David Tennant and Michael Sheen have been cast in the new adaptation of the novel Good Omens by writers Terry Pratchett and Neil Gaiman.
The duo star as Aziraphale (Sheen), a somewhat fussy angel, and Crowley (Tennant), described in the books as “An Angel who did not so much Fall as Saunter Vaguely Downwards,” and whose cosy lives on earth are due to be brought to an ungainly halt by the arrival of the apocalypse – due on Saturday, just before dinner.
The Four Horsemen of the Apocalypse are ready to ride, Atlantis has risen, and the Forces of Good and Evil are amassed, however plans for the Armageddon have spun wildly out of control and someone has lost the Antichrist. His name is Adam.
Actor Michael Sheen said, “To be part of the team entrusted with bringing it alive on screen is a bit of a dream come true to be honest.” “Bring on the apocalypse,” added Tennant.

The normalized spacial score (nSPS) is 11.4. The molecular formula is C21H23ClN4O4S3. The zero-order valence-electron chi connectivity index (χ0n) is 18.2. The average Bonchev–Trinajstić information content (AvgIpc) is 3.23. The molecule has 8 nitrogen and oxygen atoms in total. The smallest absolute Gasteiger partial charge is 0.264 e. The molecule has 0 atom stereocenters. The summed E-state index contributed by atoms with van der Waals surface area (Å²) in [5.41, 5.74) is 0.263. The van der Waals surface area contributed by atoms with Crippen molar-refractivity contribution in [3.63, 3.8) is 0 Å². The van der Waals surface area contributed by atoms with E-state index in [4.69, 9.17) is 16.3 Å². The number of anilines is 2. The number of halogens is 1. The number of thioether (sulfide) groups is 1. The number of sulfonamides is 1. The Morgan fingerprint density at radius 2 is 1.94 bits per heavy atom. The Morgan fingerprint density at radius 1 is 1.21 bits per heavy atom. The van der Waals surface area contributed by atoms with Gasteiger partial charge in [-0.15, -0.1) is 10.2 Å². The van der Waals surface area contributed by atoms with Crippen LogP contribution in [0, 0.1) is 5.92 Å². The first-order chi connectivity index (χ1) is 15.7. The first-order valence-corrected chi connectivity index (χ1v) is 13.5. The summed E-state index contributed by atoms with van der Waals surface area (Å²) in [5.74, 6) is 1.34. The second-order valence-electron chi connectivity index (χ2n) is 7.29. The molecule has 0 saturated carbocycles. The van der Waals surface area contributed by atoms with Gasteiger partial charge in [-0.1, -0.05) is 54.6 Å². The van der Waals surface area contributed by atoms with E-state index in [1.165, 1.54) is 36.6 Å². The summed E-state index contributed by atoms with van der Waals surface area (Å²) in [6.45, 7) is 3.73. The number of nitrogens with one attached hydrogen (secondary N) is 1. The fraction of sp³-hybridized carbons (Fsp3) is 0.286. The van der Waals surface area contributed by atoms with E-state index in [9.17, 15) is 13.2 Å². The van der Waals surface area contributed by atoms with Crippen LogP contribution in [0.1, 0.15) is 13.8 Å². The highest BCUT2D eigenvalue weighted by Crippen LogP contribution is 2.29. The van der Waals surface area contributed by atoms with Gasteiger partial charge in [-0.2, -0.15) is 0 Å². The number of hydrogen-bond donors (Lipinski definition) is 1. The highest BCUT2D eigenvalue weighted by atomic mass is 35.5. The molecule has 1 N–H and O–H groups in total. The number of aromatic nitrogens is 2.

Neil Gaiman – the writer behind Amazon’s recent hit American Gods – will act as writer and showrunner for the series which is based upon the internationally bestselling novel from Gaiman and the late Sir Terry Pratchett (Hogfather).
Gaiman said, “Terry and I wrote Good Omens (I like to think it's one of the funniest novels ever written about the end of the world and how we are all going to die) almost 30 years ago. It's strange that it feels more relevant now than it ever did before. I only wish that Terry could be here to see it come to life with such a fantastic team."
Pratchett died in 2015. His former assistant, Rob Wilkins, will executive produce the series, and added “I can say with absolute certainty that Terry would be utterly delighted with our Crowley and Aziraphale – both David and Michael were very much in his mind for the roles when we began developing this series for television all those years ago.”
This is just one of the Pratchett novels that is thought to be under development for the small screen, with others, including The Watch and Wee Free Men, thought to be in development.
Good Omens is due to hit screens in 2019 on BBC Two and Amazon.